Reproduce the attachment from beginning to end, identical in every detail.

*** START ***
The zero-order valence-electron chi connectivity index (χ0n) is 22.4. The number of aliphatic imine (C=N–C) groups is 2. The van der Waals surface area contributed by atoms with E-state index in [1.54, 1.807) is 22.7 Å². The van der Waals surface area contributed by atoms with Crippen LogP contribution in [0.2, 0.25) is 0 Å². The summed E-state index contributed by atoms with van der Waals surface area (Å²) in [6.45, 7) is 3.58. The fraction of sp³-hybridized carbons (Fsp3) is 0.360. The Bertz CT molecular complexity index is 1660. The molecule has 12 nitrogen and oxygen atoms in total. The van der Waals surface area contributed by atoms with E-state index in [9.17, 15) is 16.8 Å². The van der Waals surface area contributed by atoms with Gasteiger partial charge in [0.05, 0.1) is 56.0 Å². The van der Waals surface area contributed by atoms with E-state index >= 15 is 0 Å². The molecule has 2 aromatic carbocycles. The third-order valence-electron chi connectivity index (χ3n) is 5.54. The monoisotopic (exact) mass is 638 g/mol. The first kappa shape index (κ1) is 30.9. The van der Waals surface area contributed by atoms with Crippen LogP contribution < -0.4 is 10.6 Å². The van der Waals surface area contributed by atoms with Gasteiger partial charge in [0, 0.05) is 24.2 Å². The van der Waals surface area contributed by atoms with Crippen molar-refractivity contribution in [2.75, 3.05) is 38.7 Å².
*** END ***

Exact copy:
The zero-order valence-electron chi connectivity index (χ0n) is 22.4. The number of aliphatic imine (C=N–C) groups is 2. The van der Waals surface area contributed by atoms with E-state index in [1.54, 1.807) is 22.7 Å². The van der Waals surface area contributed by atoms with Crippen LogP contribution in [0.2, 0.25) is 0 Å². The summed E-state index contributed by atoms with van der Waals surface area (Å²) in [6.45, 7) is 3.58. The fraction of sp³-hybridized carbons (Fsp3) is 0.360. The Bertz CT molecular complexity index is 1660. The molecule has 12 nitrogen and oxygen atoms in total. The van der Waals surface area contributed by atoms with E-state index in [9.17, 15) is 16.8 Å². The van der Waals surface area contributed by atoms with Gasteiger partial charge in [0.05, 0.1) is 56.0 Å². The van der Waals surface area contributed by atoms with E-state index >= 15 is 0 Å². The molecule has 2 aromatic carbocycles. The third-order valence-electron chi connectivity index (χ3n) is 5.54. The monoisotopic (exact) mass is 638 g/mol. The first kappa shape index (κ1) is 30.9. The van der Waals surface area contributed by atoms with Crippen LogP contribution < -0.4 is 10.6 Å². The van der Waals surface area contributed by atoms with Gasteiger partial charge in [0, 0.05) is 24.2 Å². The van der Waals surface area contributed by atoms with Crippen molar-refractivity contribution in [2.75, 3.05) is 38.7 Å².